DC power was provided without regulators directly from the laboratory DC supply in the lab. The value of 1.7 V across the LED was set such that the current through it was ~35 mA.
Rana and I took a few important PSDs (one of the DC supply, one of the OP27E with no supplied current, and two with the setup fully connected--one each with and without the PD covered), all from 250 mHz - 200 Hz, AC coupled. Using a sophisticated estimation method (called, by some, the "pick two points and approximate with a power law" method for lack of something fittingly elegant), we obtained a rough estimate of these spectral densities in order to compare them.
These were all converted into equivalent PD current noise. For all but the "supply" noise, this was done trivially by dividing by the transimpedance of the OP27E. For "supply", LED voltage noise had to be converted to PD current noise in the following way:
Z_LED = 1.7 V / 35 mA ~ 50 ohm
equivalent PD current noise = (I_PD / I_LED) * (measured supply voltage noise / 50 ohm)
where the PD-LED current ratio was found empirically to be (I_PD / I_LED) ~ 1 / 1000 by measuring the voltage out of the amp with full brightness (i.e. I_LED = 35 mA, no obstruction) and dividing by the transimpedance (see 2nd figure).
The third figure below is a plot of these spectral densities in common units. Somewhat expectedly, the noise of the "dark" configuration seems limited by the supply noise. However, the "bright" line seems to be dominated by something else. I'm not sure I see how it could be anything but the LED itself, but it is worthwhile to repeat this "test" with a better setup.
On the to-do list:
1. Voltage regulator/reference
Rana thinks that the AD587LN is a good choice of reference given its performance on some LISA tests. I am in contact with AD, and there is no longer a 'LN' package, but I am trying to get samples of the currently manufactured one that is most similar (AD587KNZ).
In the meantime, I am going to find some simple regulators downstairs or at the 40m.
2. Bandpass filter
I was advised that it is a good idea to build your own high/bandpass filter instead of relying on the spectrum analyzer's AC coupling function. I will be doing just this.
3. Switch to a better op amp
Like the AD743
I need to find a good way to hold the OSEM in place while I stick something in there with a micron drive without it being unreliably shaky.
We have LT1021-7 at the 40m, next to the Alberto's desk. This is the VREF for 7V.
In the meantime, I am going to find some simple regulators downstairs or at the 40m.
Tonight, I calibrated the AOSEM's response in [A/m]. I used a sophisticated rig consisting of:
1. One of those anodized Faraday isolator mounts to hold the OSEM
2. A translation stage with a screw gauge to jam something into it (gracefully)
3. Some DC power supplies and multimeters
4. My simple transimpedance amplifier sketched in the previous post (I did not bother upgrading the readout circuit for this measurement since I was just taking a relatively rough DC measurement)
I used a 9/64 hex key to simulate the shadowmaking magnet. A picture of the setup is attached below.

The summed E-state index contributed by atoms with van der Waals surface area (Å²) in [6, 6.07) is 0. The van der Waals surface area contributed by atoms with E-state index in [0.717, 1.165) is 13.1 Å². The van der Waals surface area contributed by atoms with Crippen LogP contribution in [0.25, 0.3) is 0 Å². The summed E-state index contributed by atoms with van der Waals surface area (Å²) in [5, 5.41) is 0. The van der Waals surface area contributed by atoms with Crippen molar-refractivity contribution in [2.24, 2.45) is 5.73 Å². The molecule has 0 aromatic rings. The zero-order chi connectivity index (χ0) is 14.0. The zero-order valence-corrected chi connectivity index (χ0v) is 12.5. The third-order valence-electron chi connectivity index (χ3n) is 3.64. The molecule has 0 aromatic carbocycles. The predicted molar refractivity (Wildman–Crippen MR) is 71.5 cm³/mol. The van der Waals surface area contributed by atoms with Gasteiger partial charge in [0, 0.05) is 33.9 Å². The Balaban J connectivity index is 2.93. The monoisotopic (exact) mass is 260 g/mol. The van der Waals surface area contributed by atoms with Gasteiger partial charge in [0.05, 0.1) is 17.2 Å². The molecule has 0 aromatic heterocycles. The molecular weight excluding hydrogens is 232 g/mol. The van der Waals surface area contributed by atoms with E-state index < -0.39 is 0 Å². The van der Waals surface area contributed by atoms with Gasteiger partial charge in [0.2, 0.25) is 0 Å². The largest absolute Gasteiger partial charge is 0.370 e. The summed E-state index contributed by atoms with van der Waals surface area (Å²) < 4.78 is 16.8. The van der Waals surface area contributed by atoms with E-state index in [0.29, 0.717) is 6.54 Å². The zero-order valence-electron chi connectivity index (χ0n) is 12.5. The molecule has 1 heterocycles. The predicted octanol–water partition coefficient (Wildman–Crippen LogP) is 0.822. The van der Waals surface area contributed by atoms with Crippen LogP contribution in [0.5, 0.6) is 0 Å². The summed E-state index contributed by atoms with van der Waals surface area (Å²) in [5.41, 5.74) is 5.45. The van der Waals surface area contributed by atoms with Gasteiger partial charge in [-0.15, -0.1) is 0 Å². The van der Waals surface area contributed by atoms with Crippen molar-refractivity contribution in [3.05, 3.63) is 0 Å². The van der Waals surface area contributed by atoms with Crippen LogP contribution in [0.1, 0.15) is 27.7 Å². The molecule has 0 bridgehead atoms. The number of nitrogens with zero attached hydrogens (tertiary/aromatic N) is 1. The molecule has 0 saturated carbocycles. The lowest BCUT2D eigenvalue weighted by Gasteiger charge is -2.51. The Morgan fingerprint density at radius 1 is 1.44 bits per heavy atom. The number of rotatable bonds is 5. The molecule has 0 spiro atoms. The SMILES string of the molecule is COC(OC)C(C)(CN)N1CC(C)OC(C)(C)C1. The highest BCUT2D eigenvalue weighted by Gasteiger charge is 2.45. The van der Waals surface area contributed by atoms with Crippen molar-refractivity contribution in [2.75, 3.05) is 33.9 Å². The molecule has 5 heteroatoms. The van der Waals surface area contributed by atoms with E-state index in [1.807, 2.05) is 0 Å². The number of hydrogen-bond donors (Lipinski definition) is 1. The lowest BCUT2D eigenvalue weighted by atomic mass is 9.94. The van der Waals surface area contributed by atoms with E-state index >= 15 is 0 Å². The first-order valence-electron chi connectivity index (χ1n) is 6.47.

Some pertinent info:
- The current through the LED was maintained at 35 mA throughout the measurement. The measured voltage across it was 1.62 V, giving Z_LED = 46.3 ohm.
- The op amp supply voltage was +/- 10 V, and the PD bias was +10 V.
- The output voltage of the amplifier with the PD fully lit was 3.04 V (measured before and after the test). Note that this voltage increases slightly as the key is inserted due to reflections.
The second attachment is a plot of the photocurrent versus the position of the key (the x axis is shifted such that the key is roughly centered at x = 0, and x < 0 corresponds to the key being further inside). The response of the OSEM in the linear region is roughly 0.05 A/m.
Attached is the transfer function for the bandpass filter I built for the AOSEM readout. The schematic is primitively outlined below. The corner frequencies are what they should be (HP: 100 mHz, LP: 1 kHz)
The Johnson noise for the 1 k resistor is roughly 4 nV/rt(Hz). Frank says that it doesn't make sense to use much lower than 1 k if I'm putting it into an SR785.
10 uF 1 k
160 k > _|_ 160 nF
seems OK, as long as the current noise doesn't get you. To make sure you have to terminate the input to this filter and then look at the resulting noise in the SR785.
On Friday, Rana and I discovered that my transimpedance amp was oscillating like whoa at about 100 kHz. A little research showed this to be due to the input capacitance of the AD743 (~20 pF). To fix this, I put a 20-pF cap in parallel with the 100k feedback resistor, and that seemed to do the trick.
The relevant circuitry is shown in attachment 1. +/- 12 V DC was provided by voltage regulators (7912, 78M12). The voltage across the LED was measured to be V_LED = 1.61 V, and the current through it was I_LED = 31.6 mA, giving Z_LED = 50.9 ohm. The voltage out of the amp with a fully lit PD was V_out = -2.83 V, giving a photocurrent of I_ph = 28.3 uA.
I was concerned about noise that might be imposed by the bandpass filter, so I compared spectra I took with and without it (that is, AC coupled, no BPF, and DC coupled, with BPF). This comparison is shown in attachment 2. There appears to be no difference apart from the aliasing effects at low frequency.